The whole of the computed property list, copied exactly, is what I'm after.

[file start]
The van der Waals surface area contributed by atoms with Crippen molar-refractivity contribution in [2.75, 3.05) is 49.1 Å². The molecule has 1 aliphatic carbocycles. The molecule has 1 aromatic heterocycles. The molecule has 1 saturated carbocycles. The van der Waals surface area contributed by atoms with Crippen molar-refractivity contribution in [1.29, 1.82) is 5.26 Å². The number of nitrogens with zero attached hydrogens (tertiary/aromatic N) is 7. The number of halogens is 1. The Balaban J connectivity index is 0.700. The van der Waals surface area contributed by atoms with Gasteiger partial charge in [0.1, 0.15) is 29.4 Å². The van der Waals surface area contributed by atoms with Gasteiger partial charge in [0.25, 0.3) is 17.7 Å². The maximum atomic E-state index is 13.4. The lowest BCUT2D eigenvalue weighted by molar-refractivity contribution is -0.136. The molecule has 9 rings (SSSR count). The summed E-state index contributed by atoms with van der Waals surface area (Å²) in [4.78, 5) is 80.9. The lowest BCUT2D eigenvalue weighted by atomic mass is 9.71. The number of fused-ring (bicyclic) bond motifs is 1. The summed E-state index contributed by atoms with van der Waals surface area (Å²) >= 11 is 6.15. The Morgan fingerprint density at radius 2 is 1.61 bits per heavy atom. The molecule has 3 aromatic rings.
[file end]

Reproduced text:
The van der Waals surface area contributed by atoms with Crippen molar-refractivity contribution in [2.75, 3.05) is 49.1 Å². The molecule has 1 aliphatic carbocycles. The molecule has 1 aromatic heterocycles. The molecule has 1 saturated carbocycles. The van der Waals surface area contributed by atoms with Crippen molar-refractivity contribution in [1.29, 1.82) is 5.26 Å². The number of nitrogens with zero attached hydrogens (tertiary/aromatic N) is 7. The number of halogens is 1. The Balaban J connectivity index is 0.700. The van der Waals surface area contributed by atoms with Gasteiger partial charge in [0.1, 0.15) is 29.4 Å². The van der Waals surface area contributed by atoms with Gasteiger partial charge in [0.25, 0.3) is 17.7 Å². The maximum atomic E-state index is 13.4. The lowest BCUT2D eigenvalue weighted by molar-refractivity contribution is -0.136. The molecule has 9 rings (SSSR count). The summed E-state index contributed by atoms with van der Waals surface area (Å²) in [4.78, 5) is 80.9. The lowest BCUT2D eigenvalue weighted by atomic mass is 9.71. The number of fused-ring (bicyclic) bond motifs is 1. The summed E-state index contributed by atoms with van der Waals surface area (Å²) >= 11 is 6.15. The Morgan fingerprint density at radius 2 is 1.61 bits per heavy atom. The molecule has 3 aromatic rings.